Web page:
Denny served as chief of the Air Force’s legislative liaison office with the U.S. Senate from 1975-1977.  In this role, he travelled widely with Senators from both parties, gained new insights into our nation’s governance, and became especially close with Senator Barry Goldwater of Arizona. Senator Goldwater honored Denny’s service by participating in his retirement “last flight” at MacDill AFB, FL, in 1978.

After retiring from the Air Force as a Colonel, Denny continued serving his country as Minority Counsel to the U.S. Senate Intelligence Committee and then joined Senator Goldwater’s personal staff as a special assistant for armed services matters. In 1983, he left the Senate for a new career with McDonnell Douglas Corporation where he ultimately served as Eastern Region Vice President.  In 1994, he permanently retired and divided his time in later years between homes at Lake of the Woods, VA and The Villages, FL.

Few friends and colleagues are aware that Denny was a member of the Screen Actors Guild in the late 1960’s. By sheer luck, he was awarded a small part in a television commercial for the Phillips-66 gas station chain. The commercial provided a little extra income for a young Air Force family, and Denny would reward his two oldest children with a quarter every time they spotted the commercial on TV.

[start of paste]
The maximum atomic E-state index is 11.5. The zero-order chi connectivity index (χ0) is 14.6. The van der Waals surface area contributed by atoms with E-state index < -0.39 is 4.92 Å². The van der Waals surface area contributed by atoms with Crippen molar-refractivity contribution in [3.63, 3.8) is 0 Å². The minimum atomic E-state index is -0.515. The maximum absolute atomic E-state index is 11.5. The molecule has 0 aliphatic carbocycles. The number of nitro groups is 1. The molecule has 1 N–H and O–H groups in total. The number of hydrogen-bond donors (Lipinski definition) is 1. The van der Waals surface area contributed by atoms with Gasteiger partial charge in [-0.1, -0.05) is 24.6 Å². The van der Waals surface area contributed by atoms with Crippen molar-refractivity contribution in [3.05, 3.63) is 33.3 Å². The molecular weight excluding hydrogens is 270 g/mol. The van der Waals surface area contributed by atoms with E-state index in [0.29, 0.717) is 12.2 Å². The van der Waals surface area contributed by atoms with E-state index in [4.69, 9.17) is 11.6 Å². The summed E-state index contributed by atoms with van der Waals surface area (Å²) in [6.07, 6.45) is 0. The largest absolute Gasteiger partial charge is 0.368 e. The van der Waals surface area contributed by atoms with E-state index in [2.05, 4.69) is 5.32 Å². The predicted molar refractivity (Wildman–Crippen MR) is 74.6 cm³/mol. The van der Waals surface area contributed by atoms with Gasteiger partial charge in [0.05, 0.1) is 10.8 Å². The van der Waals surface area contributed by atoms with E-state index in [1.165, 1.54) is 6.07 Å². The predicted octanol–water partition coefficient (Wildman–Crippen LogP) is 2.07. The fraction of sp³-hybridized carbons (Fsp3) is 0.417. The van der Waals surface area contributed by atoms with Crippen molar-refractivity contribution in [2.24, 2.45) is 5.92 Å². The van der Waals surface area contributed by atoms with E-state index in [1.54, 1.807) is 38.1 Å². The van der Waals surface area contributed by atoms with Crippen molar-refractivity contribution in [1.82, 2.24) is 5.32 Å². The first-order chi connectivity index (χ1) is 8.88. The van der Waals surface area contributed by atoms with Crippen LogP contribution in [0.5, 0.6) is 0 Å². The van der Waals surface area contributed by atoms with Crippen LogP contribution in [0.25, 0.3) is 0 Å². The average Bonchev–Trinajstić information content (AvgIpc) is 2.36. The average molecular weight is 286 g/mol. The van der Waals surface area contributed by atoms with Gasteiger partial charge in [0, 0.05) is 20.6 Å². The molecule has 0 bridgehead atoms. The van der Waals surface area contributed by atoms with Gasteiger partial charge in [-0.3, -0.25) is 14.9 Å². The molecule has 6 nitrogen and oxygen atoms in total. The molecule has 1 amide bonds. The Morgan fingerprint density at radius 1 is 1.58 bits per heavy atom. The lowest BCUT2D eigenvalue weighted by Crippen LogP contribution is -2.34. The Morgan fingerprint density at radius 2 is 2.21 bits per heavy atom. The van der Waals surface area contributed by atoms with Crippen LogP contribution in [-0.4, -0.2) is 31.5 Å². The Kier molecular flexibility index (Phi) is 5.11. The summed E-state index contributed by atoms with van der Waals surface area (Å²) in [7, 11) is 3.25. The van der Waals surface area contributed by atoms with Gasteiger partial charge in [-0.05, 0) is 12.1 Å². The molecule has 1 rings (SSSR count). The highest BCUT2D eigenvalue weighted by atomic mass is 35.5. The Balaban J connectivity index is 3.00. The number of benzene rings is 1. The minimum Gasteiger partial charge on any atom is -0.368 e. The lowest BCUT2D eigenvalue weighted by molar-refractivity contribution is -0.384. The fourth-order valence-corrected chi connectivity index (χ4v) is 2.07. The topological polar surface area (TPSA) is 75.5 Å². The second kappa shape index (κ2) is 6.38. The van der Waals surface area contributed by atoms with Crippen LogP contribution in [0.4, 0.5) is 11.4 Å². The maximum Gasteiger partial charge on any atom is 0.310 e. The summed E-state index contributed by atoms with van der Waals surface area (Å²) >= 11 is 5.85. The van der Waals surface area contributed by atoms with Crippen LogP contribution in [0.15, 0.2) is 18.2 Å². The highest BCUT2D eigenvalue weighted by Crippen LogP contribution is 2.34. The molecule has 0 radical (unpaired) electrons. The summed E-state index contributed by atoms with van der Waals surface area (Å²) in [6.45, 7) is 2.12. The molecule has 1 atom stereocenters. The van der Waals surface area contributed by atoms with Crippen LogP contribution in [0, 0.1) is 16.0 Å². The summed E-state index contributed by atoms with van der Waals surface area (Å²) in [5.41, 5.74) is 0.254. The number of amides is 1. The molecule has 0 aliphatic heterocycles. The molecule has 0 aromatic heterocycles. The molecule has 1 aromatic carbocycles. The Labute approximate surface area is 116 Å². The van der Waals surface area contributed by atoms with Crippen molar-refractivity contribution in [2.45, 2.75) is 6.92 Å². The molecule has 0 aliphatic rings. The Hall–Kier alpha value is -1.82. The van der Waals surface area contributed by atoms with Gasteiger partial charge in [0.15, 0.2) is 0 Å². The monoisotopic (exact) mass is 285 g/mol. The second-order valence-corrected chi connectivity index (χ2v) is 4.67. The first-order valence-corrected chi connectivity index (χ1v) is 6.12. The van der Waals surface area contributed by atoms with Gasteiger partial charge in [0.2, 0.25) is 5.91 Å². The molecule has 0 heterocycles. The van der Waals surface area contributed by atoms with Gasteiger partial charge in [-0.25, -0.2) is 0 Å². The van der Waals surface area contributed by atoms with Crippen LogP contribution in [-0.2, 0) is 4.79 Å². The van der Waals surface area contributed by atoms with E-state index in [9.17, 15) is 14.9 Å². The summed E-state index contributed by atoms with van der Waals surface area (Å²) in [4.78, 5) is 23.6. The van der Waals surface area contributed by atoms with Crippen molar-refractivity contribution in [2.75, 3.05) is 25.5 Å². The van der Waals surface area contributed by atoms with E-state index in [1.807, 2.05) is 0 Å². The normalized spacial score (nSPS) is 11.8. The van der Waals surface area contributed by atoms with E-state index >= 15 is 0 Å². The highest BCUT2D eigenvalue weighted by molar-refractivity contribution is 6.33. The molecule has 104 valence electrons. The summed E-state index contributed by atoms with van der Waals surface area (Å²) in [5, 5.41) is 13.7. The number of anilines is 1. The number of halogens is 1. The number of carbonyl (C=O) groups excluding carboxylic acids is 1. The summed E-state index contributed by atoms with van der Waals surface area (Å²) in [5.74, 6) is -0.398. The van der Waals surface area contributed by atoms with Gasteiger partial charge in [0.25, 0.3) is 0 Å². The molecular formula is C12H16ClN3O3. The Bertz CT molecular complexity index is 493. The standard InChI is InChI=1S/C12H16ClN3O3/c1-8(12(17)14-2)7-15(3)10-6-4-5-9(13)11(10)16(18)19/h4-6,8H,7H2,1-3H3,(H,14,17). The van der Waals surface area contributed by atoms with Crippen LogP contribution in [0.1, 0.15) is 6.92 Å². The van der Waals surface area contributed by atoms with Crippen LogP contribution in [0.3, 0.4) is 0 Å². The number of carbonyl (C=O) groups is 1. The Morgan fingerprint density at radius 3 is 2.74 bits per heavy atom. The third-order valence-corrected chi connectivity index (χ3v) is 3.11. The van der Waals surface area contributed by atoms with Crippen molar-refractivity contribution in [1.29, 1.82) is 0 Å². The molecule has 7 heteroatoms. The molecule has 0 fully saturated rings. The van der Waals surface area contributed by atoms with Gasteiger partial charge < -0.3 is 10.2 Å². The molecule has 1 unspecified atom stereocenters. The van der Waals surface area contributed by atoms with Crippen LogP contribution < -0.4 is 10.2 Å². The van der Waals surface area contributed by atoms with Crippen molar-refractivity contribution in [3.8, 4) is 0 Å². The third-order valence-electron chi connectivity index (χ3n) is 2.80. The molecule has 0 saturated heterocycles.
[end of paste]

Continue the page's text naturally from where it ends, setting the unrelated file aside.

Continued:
Denny earned numerous decorations during his service including Command Pilot wings and the Legion of Merit. He was awarded the Distinguished Flying Cross three times for actions during combat missions. On one mission, he attacked and destroyed four anti-aircraft guns – which allowed rescue forces to safely reach a downed U.S. Marine Corps aviator.

Denny earned a Bachelor of Science degree from the U.S. Military Academy, a Master of Science in Systems Management from the University of Southern California, and graduated from the National War College.

He is survived by his beloved wife of 64 years, Shirley; daughter Susan Sharon; son Patrick Sharon (Michele); son Michael Sharon (Evalyn Fisher); and granddaughters Katie Yursky (Ryan), Kelly Sharon, and Meghan Sharon. In addition, he leaves behind his West Point classmates; Air Force comrades; the Goldwater office staff; colleagues from McDonnell Douglas Corporation; and countless friends, neighbors, and golf partners.

Denny was preceded in death by his father, Luke; mother Evelyn; and brother Paul.

A Memorial Mass will be held at 2 p.m. on Wednesday, November 23, 2022 at St. Veronica Catholic Church. Interment with military honors will take place at Arlington National Cemetery at a future date.

In lieu of flowers, the family asks that you consider making a charitable contribution to AIM for The Handicapped, which helps individuals with visual handicaps, hearing impairments, emotional or learning disabilities, autism and orthopedic or coordination problems to achieve their highest potential.

Please share your memories and photos of Denny on this tribute wall. They are a priceless gift to the family.

Beat Navy!”